The Cruise Industry should start taking a VERY close look at Cruise Affiliate Programs.

Carnival Cruise Lines has…

To spur growth, cruise lines have historically relied on the introduction of new ships to their fleets.  The next twelve months will set an industry record – five of the big cruise lines will introduce their largest ships to date, at a combined estimated cost of $4.47 billion. This massive investment and similarly massive new capacity comes in the face of the global recession, the Swine Flu crisis in Mexico, the deepest price discounting in the industry’s history and a stunning 13% industry-wide decline in yield.

However, in this bleak cruise industry backdrop, Travel Dividends sees a potential silver lining for the cruise affiliate.  We posit that as a result of the confluence of the aforementioned industry investments and environmental forces, many cruise lines will follow Carnival Cruise Lines’ lead and begin using the cruise affiliate marketing channel as an integral element of their distribution strategy.  If we’re right, this ‘sea change’ in cruise line thinking will usher in a new era for the distribution of cruise product, something that was largely unthinkable just a few short years ago.

Why do we think there is a chance that this sea change will occur?  Let’s look a little deeper at the situation facing the cruise industry; according to the industry’s trade association, the Cruise Line International Association (CLIA):

  • From 1980 through 2008, the North American cruise industry experienced CAGR of 7.4%
  • Since 2000, annual passenger volume has increased by a whopping 79%, from about 7.2 million to 13.2 million
  • In 2009, 14 new vessels will join the CLIA fleet, while 3 ships will be transferred to non-CLIA companies, bringing a 6.5% net berth increase in the CLIA fleet, or 18,031 new beds  that must be filled

That’s the ‘good’ news, now for the bad:

  • Robert LaFluer, an analyst with Susquehanna Financial Group commented in an April report that the industry’s ability to price was “miserable,” though he added that “…but at least it seems to be at a miserable level that’s relatively stable.”
  • According to Robin Farley, the well known Wall Street cruise industry analyst with UBS, several cruise lines, including Carnival, have reported strong bookings in recent months, though the volume is coming only because of sharp discounts.
  • Travel Weekly conducted two surveys in April on the state of travel agent cruise bookings among the memberships of two host travel agency networks; the results were not pretty:
  • - The tally from the 100 America’s Vacation Center independent cruise affiliate survey revealed that “…79% of clients cited price as the most important factor in a cruise purchase, while only 7% chose cruise line.”

    - Meanwhile, the results from the second survey, conducted among 200 CruiseOne and Cruises Inc agents, were even grimmer: “…when asked, ‘What is the biggest factor for consumers today in cruise purchases?’ Price was cited by 83.6%, while only 1.8% said it was a specific cruise line.”

  • To the new capacity coming on line this year, additional planned capacity by the end of 2012 (37 new ships, representing 82,000+ two lower berths) will add approximately 2 million new bed nights to the 13.2 million the industry currently fills
  • Booking lead times were historically five to seven months ahead of the cruise departure date; that has shrunk and now is much closer to the time of sailing date (though cruise lines are reluctant to state publicly what this time frame is for each).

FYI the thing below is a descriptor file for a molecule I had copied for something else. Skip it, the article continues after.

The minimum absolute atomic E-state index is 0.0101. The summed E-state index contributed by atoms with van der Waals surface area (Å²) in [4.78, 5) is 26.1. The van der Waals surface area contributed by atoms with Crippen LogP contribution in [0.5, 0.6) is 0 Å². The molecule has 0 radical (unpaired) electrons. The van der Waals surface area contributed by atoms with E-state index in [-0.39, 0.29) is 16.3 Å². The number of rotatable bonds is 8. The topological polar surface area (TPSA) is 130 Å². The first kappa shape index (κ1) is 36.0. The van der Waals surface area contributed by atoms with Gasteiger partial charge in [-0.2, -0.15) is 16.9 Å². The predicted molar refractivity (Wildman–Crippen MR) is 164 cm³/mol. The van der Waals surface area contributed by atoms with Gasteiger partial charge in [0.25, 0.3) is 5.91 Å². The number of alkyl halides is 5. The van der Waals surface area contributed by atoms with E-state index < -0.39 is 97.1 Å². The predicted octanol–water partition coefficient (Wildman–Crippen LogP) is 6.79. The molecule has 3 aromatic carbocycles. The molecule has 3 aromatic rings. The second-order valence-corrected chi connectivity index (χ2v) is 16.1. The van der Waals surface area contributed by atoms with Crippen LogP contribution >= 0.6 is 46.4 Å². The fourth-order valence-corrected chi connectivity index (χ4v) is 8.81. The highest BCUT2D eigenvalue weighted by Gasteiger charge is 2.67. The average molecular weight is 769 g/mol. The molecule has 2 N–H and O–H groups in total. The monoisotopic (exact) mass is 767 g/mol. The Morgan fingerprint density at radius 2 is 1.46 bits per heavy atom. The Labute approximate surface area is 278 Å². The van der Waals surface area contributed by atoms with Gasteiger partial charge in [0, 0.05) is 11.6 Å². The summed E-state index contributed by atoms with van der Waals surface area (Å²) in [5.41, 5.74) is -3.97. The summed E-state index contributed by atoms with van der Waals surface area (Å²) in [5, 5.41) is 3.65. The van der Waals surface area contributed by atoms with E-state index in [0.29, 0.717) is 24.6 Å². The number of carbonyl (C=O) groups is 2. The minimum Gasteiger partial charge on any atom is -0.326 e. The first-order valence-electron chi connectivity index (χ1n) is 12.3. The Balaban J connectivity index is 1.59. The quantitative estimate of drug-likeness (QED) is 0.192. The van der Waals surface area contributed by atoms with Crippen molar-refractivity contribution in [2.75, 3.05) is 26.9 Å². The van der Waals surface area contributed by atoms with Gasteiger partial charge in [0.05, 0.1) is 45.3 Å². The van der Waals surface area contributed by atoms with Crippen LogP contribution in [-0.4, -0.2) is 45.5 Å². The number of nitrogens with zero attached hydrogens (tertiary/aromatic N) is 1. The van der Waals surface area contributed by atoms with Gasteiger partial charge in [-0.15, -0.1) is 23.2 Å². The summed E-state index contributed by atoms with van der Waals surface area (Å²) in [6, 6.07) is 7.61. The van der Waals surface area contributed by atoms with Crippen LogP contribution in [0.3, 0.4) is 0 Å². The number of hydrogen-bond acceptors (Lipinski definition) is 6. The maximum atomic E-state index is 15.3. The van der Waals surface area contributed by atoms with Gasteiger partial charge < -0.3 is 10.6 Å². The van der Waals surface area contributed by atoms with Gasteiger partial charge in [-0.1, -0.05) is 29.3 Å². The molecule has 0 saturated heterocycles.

What should the cruise lines do?

In our opinion, it would be a smart move for some – if not all – of the other cruise lines to emulate Carnival, the only cruise line today that has a Cruise Affiliate program (see Commission Junction for complete Carnival details).  To put it in the most simple economic terms, cruise lines currently pay anywhere from 10% – 18% commission for bookings made by the travel agents (that’s base and override commissions), while on the cruise affiliate side, Carnival limits commission to a base of 5%.  We think the math speaks volumes as to why using the cruise affiliate sales channel is a good idea for cruise lines.

Further, online cruise affiliates know how to be nimble, fast and successful marketers in uncertain and challenging economic environment such as the one the cruise industry finds itself in today – and by most estimates, will continue to experience for the next several years.  They typically have a strong and loyal customer base, and know how to leverage their customers on behalf of travel suppliers.  They can do the same for cruise lines.

Travel agents will remain as the most important channel for cruise lines, make no mistake about that. However, because there is so much new capacity in the pipeline, and the pressure on the cruise lines to fill those berths will be so enormous, we also believe that the cruise industry will out of necessity explore partnerships with cruise affiliates.

What cruise affiliate marketers and affiliate networks must assure is that they are ready and willing to ‘surf’ the cruise affiliate distribution era when it comes.

What say you, travel affiliates and affiliate network executives – are you ready?  Travel Dividends is very interested in hearing from you on this important issue!

For more information on Carnival Cruise Lines and other Cruise Affiliate Programs, please check out our page of information.  If you know of any other Suppliers with Cruise Affiliate Programs please drop me a note.   Thanks

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